5. Conclusions

In conclusion, the maternal microbiome may colonize the intestinal tract of piglets through the placenta, birth canal and milk, so that the intestinal microflora of the offspring has a robust maternal origin. At the same time, the maternal microflora in the progeny intestinal tract has strong characteristics of the maternal intestinal flora, so that nutritional measures based on maternal intestinal microflora can also affect the intestinal microflora structure of the piglets. However, in the field of livestock production, there are still few reports on the vertical transmission of the microbiome. Therefore, the vertical transmission of the microbiome between female piglets, the related nutritional intervention and the changes in the structure of the microbiome are worthy of researchers’ attention. Further research on the vertical transmission of the microbiome will provide theoretical guidance for the development of the pig industry.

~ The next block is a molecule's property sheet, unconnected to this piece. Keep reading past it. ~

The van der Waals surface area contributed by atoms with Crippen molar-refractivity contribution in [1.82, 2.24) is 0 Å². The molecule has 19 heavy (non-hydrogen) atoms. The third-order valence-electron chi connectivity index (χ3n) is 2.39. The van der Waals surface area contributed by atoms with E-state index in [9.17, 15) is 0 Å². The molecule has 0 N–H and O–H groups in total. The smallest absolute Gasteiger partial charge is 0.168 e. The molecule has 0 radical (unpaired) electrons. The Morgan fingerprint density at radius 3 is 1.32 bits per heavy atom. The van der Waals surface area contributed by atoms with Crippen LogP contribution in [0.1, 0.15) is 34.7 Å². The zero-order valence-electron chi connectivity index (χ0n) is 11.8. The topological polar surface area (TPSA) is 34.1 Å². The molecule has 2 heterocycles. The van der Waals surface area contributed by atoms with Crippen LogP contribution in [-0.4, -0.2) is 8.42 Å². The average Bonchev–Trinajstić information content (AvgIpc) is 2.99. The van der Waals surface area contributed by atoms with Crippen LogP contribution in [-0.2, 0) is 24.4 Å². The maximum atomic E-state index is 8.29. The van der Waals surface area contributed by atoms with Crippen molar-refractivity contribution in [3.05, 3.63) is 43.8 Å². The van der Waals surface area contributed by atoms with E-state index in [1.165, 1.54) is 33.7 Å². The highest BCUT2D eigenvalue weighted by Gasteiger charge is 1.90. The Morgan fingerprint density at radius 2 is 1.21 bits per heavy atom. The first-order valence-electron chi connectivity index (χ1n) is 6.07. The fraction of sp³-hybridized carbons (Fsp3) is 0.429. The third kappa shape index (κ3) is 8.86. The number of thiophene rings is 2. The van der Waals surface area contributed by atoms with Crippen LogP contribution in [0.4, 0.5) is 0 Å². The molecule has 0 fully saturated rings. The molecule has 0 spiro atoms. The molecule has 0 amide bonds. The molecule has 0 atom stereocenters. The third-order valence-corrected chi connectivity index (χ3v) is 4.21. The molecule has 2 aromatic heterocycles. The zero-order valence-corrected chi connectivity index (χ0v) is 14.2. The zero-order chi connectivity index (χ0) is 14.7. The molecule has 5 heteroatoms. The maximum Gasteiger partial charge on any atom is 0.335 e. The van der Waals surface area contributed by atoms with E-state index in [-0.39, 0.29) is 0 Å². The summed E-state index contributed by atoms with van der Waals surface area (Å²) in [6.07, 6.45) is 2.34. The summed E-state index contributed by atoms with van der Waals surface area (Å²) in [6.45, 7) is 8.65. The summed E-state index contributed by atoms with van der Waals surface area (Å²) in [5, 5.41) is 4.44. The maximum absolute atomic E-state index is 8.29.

Author Contributions

Conceptualization, S.L.; Investigation, S.L. and Z.Z.; Methodology, S.L. and L.M.; Writing—original draft, S.L. and Z.Z.; Writing—review and editing, S.L. and L.M. All authors have read and agreed to the published version of the manuscript.


This research received no external funding.

Institutional Review Board Statement

Not applicable.

Informed Consent Statement

Not applicable.

Data Availability Statement

Data openly available in a public repository.

Conflicts of Interest

The authors declare no conflict of interest.


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Figure 1. In the childbirth Process imfects to In the childbirth process infects.
Figure 1. In the childbirth Process imfects to In the childbirth process infects.
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Liu, S.; Zhang, Z.; Ma, L. A Review Focusing on Microbial Vertical Transmission during Sow Pregnancy. Vet. Sci. 2023, 10, 123.

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Liu S, Zhang Z, Ma L. A Review Focusing on Microbial Vertical Transmission during Sow Pregnancy. Veterinary Sciences. 2023; 10(2):123.

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Liu, Shengjun, Zixi Zhang, and Longteng Ma. 2023. "A Review Focusing on Microbial Vertical Transmission during Sow Pregnancy" Veterinary Sciences 10, no. 2: 123.